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Ten Takeaways for PR Campaigns


See the "Lesson Schedule" for suggested rewrite deadlines. (rewrites are optional and you may choose to simply include your final drafts in your Final Portfolio.)


  1. Everything you've learned about developing a message comes into play when you're planning a PR campaign. Once you've mastered the Message Planner, you're already halfway there. As you plan your campaign, you will discover the need for a campaign message or theme. One of America's foremost experts on PR campaign communication, John Davies, says every campaign starts with a message that is Clear, Powerful and Passionate:
  2. Clear, because normal people are not normally paying attention to you. They have a life and you're not in it, until you manage to break through the info-clutter.
  3. Powerful, because once you have their attention, you have a very brief window of opportunity to make your point. First impressions are all-important if you are to sustain the impact you make.
  4. Passionate, because people respond strongly to heartfelt personal connections rather than abstract ideas. most effective persuasive communication is not head-to-head, but gut-to-gut.
  5. Even for the most straightforward PR campaign like the publicity for "Evita," you can make use of these steps as you develop a clear, powerful, passionate message. As you will see, they are generated from the message planner as your platform.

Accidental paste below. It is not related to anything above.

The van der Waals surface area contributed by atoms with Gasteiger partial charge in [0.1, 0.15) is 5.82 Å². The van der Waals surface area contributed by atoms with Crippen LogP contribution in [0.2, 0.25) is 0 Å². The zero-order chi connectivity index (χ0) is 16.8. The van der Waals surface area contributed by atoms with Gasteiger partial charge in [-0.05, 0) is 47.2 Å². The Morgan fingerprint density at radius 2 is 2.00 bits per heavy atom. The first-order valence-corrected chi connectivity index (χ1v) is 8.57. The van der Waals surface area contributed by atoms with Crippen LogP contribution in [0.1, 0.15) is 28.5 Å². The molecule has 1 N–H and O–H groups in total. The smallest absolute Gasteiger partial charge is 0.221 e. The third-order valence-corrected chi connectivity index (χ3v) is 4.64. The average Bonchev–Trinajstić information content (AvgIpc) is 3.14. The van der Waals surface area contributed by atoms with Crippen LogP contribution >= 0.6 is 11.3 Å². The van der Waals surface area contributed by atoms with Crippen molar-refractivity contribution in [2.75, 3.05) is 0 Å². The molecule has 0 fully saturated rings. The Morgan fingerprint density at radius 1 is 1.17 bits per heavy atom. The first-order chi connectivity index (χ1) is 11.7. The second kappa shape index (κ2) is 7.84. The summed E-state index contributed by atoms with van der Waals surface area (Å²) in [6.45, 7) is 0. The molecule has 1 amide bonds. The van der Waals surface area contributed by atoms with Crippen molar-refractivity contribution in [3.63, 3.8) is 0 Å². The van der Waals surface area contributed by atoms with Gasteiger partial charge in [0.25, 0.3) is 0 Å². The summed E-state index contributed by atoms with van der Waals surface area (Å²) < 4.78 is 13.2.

6. What is your current concern about the issue? Why are you concerned? Why right now? You need to have a personal connection to the issue. What's your personal involvement? Why does it matter to you?
  7. What personal values are related to the issue? What do you believe? What ideals or principles are moving you? So it's not only why does it matter to you, but also why is it important for everyone else?
  8. What will be your clear call to action -- what do you want people to do about it? This relates to the Objective in your message planner work. It's important to a PR campaign that you're clear on what action or behavior you want to inspire.

  9. The Message: what do you want the "buzz" to be about? By now you're very familiar with the concept of a message. This exercise, however, is a little more pointed. It does not ask what the message of any single story should be, but rather what the overall message of the PR campaign should be. It's like a step-down transformer: you will develop an overall message for the campaign... then you will develop a series of themes to embody that message. Then each theme will be the basis of a message of an individual story that you develop in the news media.

  10. The bumper sticker: Can you come up with an 8-10 second slogan or tagline? A slogan helps to focus the campaign efforts, and can also serve as a headline for one of your press releases, for fliers, brochures, even billboards and bumper stickers.
    As you'll see in the pages that follow, you can put the principles of a PR campaign to work in as local an issue as "From the Heart," or the festivities in Lowden Park. Read further and allow yourself to imagine a PR campaign with yourself in charge. Keep in mind, however, that you are not required to do any of the assignments mentioned there, or postings to the student conference area. We are going to focus your five-week writing intensive experience on the work you need to earn a good grade – the rest is available to you at any time, including beyond this semester.